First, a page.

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Nature & Environment Females are More Negative Toward Each Other: Chimp Behavior Unravelled

Females are More Negative Toward Each Other: Chimp Behavior Unravelled

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First Posted: Mar 04, 2013 02:13 PM EST
Chimp
So much of our academic success, future career and overall intelligence is determined by our genetic makeup. Turns out, the same is true for chimpanzees. (Photo : Flickr)

It turns out that females are more negative toward each other--at least when it comes to chimps. A new study shows that females don't "apologize" to one another, and tend to "suck up" to males.

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The findings, published in the American Journal of Primatology, were discovered by Nicole Scott, a PhD student from the University of Minnesota. She recorded the behavior of 17 females and five males in a group of chimps at Chester Zoo. After recording their interactions, she then analyzed specific movements between the chimps.

While the overall behavior between the chimps showed no difference in the gestures, there were variances when it came to individual interactions. Females adopted different gestures depending on whether they were communicating with a chimp that was male or female.

During female-female interactions, the chimps used more aggressive signals and "apologized" less with gestures that meant reassurance. In contrast, during female-male interactions, females used more expressions of greeting and submission. Scott theorized that various social pressures could influence how the chimps interact with one another. For example, males could have more positive relationships with other males due to the importance of alliances when maintaining a high social rank in a group.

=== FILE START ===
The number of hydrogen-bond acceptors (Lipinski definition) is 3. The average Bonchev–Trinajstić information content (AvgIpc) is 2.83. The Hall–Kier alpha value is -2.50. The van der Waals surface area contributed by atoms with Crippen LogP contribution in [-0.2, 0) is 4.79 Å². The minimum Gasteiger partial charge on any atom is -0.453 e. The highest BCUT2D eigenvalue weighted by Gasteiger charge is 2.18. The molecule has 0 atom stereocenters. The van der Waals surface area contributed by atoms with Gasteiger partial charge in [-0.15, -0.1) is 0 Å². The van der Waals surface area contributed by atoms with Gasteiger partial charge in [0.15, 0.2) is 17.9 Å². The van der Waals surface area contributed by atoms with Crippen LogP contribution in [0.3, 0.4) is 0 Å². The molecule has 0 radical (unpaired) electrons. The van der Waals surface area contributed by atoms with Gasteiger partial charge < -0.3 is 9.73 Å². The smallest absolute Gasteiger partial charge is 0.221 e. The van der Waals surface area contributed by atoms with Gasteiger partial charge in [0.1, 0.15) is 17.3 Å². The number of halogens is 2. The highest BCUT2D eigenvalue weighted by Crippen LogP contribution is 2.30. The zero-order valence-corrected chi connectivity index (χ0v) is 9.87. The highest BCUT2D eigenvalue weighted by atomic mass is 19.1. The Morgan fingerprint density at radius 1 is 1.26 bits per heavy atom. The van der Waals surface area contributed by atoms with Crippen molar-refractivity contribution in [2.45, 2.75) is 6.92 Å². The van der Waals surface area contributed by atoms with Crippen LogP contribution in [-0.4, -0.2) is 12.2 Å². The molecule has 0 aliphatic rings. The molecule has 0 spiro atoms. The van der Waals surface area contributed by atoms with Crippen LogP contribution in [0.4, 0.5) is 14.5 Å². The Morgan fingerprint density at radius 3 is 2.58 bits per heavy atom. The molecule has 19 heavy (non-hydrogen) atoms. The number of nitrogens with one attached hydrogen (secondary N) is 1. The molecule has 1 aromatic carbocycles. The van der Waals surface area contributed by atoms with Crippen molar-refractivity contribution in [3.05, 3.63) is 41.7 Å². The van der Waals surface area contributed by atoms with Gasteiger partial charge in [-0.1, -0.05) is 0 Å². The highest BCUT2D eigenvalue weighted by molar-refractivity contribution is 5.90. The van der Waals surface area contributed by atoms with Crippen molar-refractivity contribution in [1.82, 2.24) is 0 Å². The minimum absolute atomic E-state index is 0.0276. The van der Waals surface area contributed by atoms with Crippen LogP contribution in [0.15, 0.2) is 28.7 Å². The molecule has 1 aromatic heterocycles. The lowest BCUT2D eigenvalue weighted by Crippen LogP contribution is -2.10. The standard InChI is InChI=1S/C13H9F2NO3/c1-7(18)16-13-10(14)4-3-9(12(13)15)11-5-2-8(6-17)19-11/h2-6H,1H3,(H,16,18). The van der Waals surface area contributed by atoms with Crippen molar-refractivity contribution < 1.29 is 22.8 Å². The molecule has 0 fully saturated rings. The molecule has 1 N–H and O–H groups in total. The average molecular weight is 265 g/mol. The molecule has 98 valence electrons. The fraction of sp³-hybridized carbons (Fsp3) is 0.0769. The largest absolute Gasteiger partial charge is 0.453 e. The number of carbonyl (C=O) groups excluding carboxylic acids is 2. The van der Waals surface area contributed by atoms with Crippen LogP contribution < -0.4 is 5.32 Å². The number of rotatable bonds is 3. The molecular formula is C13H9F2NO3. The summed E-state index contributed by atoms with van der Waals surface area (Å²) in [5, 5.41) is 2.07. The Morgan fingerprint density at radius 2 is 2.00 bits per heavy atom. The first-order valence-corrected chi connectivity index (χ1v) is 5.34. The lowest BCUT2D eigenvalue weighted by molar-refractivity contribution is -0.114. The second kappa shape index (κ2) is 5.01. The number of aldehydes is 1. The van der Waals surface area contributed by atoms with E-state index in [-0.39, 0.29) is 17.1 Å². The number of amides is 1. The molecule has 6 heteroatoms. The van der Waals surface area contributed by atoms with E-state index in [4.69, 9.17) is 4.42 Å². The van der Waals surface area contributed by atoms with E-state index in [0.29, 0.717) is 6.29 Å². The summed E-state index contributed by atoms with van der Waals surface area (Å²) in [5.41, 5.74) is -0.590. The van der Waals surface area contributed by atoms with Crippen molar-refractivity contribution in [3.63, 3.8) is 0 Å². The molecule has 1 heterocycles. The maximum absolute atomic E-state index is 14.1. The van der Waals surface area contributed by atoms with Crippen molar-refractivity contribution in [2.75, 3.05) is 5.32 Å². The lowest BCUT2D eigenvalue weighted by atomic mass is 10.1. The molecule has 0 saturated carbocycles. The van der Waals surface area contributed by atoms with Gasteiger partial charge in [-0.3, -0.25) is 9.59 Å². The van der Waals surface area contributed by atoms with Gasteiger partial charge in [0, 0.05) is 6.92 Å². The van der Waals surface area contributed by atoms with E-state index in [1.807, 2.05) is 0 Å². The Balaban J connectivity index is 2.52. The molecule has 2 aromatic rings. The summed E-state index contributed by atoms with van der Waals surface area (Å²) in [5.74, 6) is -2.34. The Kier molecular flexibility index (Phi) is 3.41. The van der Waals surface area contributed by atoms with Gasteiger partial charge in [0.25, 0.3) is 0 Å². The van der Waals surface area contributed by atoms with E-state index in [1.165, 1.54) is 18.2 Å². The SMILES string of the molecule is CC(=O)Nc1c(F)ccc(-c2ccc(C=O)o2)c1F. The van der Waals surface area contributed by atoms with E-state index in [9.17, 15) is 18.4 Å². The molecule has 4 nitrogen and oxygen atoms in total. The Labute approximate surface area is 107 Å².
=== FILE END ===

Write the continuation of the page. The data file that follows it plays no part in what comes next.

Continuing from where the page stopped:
The findings could show insights into human behavior. Since humans have formed social groups since early in their history, the chimpanzee behavior could provide evolutionary evidence of why humans act the way they do in social situations.

In an interview with BBC Nature, Scott said, "To speak anthropomorphically, I can certainly see some parallels in my own life: women are generally more aggressive and competitive with each other...[and] men do not change their behavior outside the context of social rank."  She went on to say, "Perhaps we inherited these traits from our ancestors, traits which were adaptive for their social pressures, but I'll leave that argument for the anthropologists." 

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